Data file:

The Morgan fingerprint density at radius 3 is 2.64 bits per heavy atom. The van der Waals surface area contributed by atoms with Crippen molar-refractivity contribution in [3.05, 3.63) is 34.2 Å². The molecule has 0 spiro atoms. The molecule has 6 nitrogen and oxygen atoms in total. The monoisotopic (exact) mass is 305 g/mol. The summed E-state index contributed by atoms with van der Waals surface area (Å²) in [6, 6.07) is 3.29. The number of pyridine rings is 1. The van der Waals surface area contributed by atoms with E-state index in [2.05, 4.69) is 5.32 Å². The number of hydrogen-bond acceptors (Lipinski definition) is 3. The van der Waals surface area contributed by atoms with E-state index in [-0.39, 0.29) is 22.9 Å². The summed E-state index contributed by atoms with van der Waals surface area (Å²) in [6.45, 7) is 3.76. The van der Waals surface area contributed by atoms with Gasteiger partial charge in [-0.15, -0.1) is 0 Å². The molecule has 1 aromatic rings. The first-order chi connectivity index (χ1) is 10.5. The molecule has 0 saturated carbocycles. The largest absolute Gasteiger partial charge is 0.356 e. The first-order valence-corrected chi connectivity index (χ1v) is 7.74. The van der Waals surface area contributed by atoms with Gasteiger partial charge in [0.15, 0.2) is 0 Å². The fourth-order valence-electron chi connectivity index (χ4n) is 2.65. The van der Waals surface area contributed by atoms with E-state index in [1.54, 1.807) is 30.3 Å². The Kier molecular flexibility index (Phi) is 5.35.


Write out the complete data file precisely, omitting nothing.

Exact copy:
The Morgan fingerprint density at radius 3 is 2.64 bits per heavy atom. The van der Waals surface area contributed by atoms with Crippen molar-refractivity contribution in [3.05, 3.63) is 34.2 Å². The molecule has 0 spiro atoms. The molecule has 6 nitrogen and oxygen atoms in total. The monoisotopic (exact) mass is 305 g/mol. The summed E-state index contributed by atoms with van der Waals surface area (Å²) in [6, 6.07) is 3.29. The number of pyridine rings is 1. The van der Waals surface area contributed by atoms with E-state index in [2.05, 4.69) is 5.32 Å². The number of hydrogen-bond acceptors (Lipinski definition) is 3. The van der Waals surface area contributed by atoms with E-state index in [-0.39, 0.29) is 22.9 Å². The summed E-state index contributed by atoms with van der Waals surface area (Å²) in [6.45, 7) is 3.76. The van der Waals surface area contributed by atoms with Gasteiger partial charge in [-0.15, -0.1) is 0 Å². The molecule has 1 aromatic rings. The first-order chi connectivity index (χ1) is 10.5. The molecule has 0 saturated carbocycles. The largest absolute Gasteiger partial charge is 0.356 e. The first-order valence-corrected chi connectivity index (χ1v) is 7.74. The van der Waals surface area contributed by atoms with Gasteiger partial charge in [0.15, 0.2) is 0 Å². The fourth-order valence-electron chi connectivity index (χ4n) is 2.65. The van der Waals surface area contributed by atoms with E-state index in [1.54, 1.807) is 30.3 Å². The Kier molecular flexibility index (Phi) is 5.35.